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October 14, 2011 > A Life-saving Screening

A Life-saving Screening

New technologies improve colorectal cancer screening and staging

The Centers for Disease Control and Prevention (CDC) estimates that approximately 142,500 people will be diagnosed with colorectal cancer this year-and nearly 51,400 will die of the disease. But up to 60 percent of those deaths could be prevented by screening tests that detect colorectal cancer early, when it can be more successfully treated.

"The gold standard of screening is a colonoscopy," says Arun Srivatsa, M.D., a gastroenterologist on the medical staff at Washington Hospital. "With a colonoscopy, we can detect and remove pre-cancerous polyps-growths inside the large intestine. This prevents them from turning into cancer. Tests that only detect cancer, such as tests that measure blood in the stool, don't allow for removing polyps."


Making Testing More Effective

In a colonoscopy, a thin, flexible tube with a miniature camera is inserted through the rectum to look inside the large intestine while the patient is under moderate anesthesia. Flexible sigmoidoscopy, a similar procedure, only views about the first half of the colon. Plus, anesthesia is generally not used for sigmoidoscopy, so there may be some discomfort.

"Doing a sigmoidoscopy is a bit like doing a mammogram only on one side," Dr. Srivatsa notes. "The worst part of a colonoscopy or sigmoidoscopy usually is preparing for it, taking medication the night before to clean out the colon and possibly an enema that morning. Since preparation is the same for either procedure, you might as well view the entire colon."

Another new diagnostic tool, endoscopic ultrasound (EUS), combines endoscopy and ultrasound to obtain detailed images of internal body structures. A small ultrasound device embedded in the tip of the endoscope is inserted via the mouth or rectum. EUS equipment was installed this spring at Washington Hospital, making it the first facility in the East Bay to offer EUS.

"Endoscopic ultrasound can be used for 'staging,' providing information about the spread of cancer within the colon and adjacent tissues," Dr. Srivatsa says. "It also can scan other nearby body structures, giving us a much wider view with very detailed images. We can use EUS to evaluate the pancreas, liver, esophagus, stomach, gall bladder, spleen, lungs and the adrenal gland above the kidney in addition to the colon.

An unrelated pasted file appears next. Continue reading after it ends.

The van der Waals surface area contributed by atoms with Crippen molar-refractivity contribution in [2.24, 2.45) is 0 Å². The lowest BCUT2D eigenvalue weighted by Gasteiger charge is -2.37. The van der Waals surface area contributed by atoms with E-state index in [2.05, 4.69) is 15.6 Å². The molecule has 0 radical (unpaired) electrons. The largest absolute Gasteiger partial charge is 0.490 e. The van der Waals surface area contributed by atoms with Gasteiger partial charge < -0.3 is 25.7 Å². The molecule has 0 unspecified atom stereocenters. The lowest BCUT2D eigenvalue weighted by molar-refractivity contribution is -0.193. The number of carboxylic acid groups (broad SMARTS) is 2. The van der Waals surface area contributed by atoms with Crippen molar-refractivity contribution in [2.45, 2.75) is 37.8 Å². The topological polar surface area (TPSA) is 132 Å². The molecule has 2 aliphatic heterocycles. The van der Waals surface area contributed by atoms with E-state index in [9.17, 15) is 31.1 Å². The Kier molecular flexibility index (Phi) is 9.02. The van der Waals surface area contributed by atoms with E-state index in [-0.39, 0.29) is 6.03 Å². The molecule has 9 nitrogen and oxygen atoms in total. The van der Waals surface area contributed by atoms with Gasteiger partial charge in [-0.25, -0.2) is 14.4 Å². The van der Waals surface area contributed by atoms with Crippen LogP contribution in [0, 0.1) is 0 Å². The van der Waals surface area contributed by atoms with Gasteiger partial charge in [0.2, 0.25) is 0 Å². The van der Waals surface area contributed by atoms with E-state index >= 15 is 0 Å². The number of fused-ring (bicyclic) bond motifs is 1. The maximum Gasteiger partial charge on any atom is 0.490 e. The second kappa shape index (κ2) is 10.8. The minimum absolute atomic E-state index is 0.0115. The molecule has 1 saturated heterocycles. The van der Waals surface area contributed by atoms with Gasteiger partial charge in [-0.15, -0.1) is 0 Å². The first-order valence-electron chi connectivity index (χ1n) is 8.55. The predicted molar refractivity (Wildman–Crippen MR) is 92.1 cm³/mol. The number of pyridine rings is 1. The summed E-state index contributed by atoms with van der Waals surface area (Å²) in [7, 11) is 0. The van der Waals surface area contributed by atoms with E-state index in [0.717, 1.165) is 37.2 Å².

"If a CT scan shows a lump somewhere, we can use EUS to get a better picture and biopsy the suspicious area at the same time without puncturing through the skin," he says. "It's a less invasive method of imaging and performing biopsies that avoids damage to other body structures."


Getting a Better View

Recent improvements in colonoscopy include high-definition endoscopes that produce clearer, high-resolution images. Washington Hospital now has PENTAX i-SCAN equipment that uses a high-definition video chip and monitors that are like HD TVs.

"The i-SCAN provides better polyp detection, especially in the right colon, which is harder to view," Dr. Srivatsa says. "We are the only facility in Fremont to offer i-Scan colonoscopies. The i-Scan also can be used to examine the esophagus, stomach and small bowel."

The risk of colorectal cancer increases with age, so the CDC and American Cancer Society both recommend colonoscopy screenings at least every 10 years for people over age 50. People with a higher risk for colorectal cancer should be screened earlier and more often. In addition to age and family history, some other risk factors include smoking, lack of exercise, obesity, a diet high in red meat and excess alcohol consumption.

"With the latest technology right here in Fremont, patients don't have to cross the bay for accurate diagnosis and treatment of colorectal cancer or other gastrointestinal disorders," Dr. Srivatsa says. "The preparation is still not a pleasant prospect, but that's one night of discomfort in exchange for peace of mind knowing that your insides are healthy."

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